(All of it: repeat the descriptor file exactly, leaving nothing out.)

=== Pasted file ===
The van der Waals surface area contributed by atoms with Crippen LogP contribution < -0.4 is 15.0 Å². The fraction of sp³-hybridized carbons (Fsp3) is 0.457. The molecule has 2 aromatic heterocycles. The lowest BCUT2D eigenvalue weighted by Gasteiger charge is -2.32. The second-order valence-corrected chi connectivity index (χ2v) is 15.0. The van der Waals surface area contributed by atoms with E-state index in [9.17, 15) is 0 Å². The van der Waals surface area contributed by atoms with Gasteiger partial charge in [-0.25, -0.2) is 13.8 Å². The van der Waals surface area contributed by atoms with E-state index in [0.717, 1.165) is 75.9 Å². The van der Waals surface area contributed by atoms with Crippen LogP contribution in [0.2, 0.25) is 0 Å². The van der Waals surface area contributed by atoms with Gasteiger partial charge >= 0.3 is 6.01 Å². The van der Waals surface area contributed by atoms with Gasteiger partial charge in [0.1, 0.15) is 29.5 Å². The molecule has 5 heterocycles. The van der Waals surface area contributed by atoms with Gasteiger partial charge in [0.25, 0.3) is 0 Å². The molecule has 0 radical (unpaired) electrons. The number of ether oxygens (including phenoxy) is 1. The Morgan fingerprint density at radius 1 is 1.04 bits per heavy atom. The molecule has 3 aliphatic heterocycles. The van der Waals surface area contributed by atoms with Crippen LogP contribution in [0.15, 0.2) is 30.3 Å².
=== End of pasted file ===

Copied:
The van der Waals surface area contributed by atoms with Crippen LogP contribution < -0.4 is 15.0 Å². The fraction of sp³-hybridized carbons (Fsp3) is 0.457. The molecule has 2 aromatic heterocycles. The lowest BCUT2D eigenvalue weighted by Gasteiger charge is -2.32. The second-order valence-corrected chi connectivity index (χ2v) is 15.0. The van der Waals surface area contributed by atoms with E-state index in [9.17, 15) is 0 Å². The van der Waals surface area contributed by atoms with Gasteiger partial charge in [-0.25, -0.2) is 13.8 Å². The van der Waals surface area contributed by atoms with E-state index in [0.717, 1.165) is 75.9 Å². The van der Waals surface area contributed by atoms with Crippen LogP contribution in [0.2, 0.25) is 0 Å². The van der Waals surface area contributed by atoms with Gasteiger partial charge >= 0.3 is 6.01 Å². The van der Waals surface area contributed by atoms with Gasteiger partial charge in [0.1, 0.15) is 29.5 Å². The molecule has 5 heterocycles. The van der Waals surface area contributed by atoms with Gasteiger partial charge in [0.25, 0.3) is 0 Å². The molecule has 0 radical (unpaired) electrons. The number of ether oxygens (including phenoxy) is 1. The Morgan fingerprint density at radius 1 is 1.04 bits per heavy atom. The molecule has 3 aliphatic heterocycles. The van der Waals surface area contributed by atoms with Crippen LogP contribution in [0.15, 0.2) is 30.3 Å².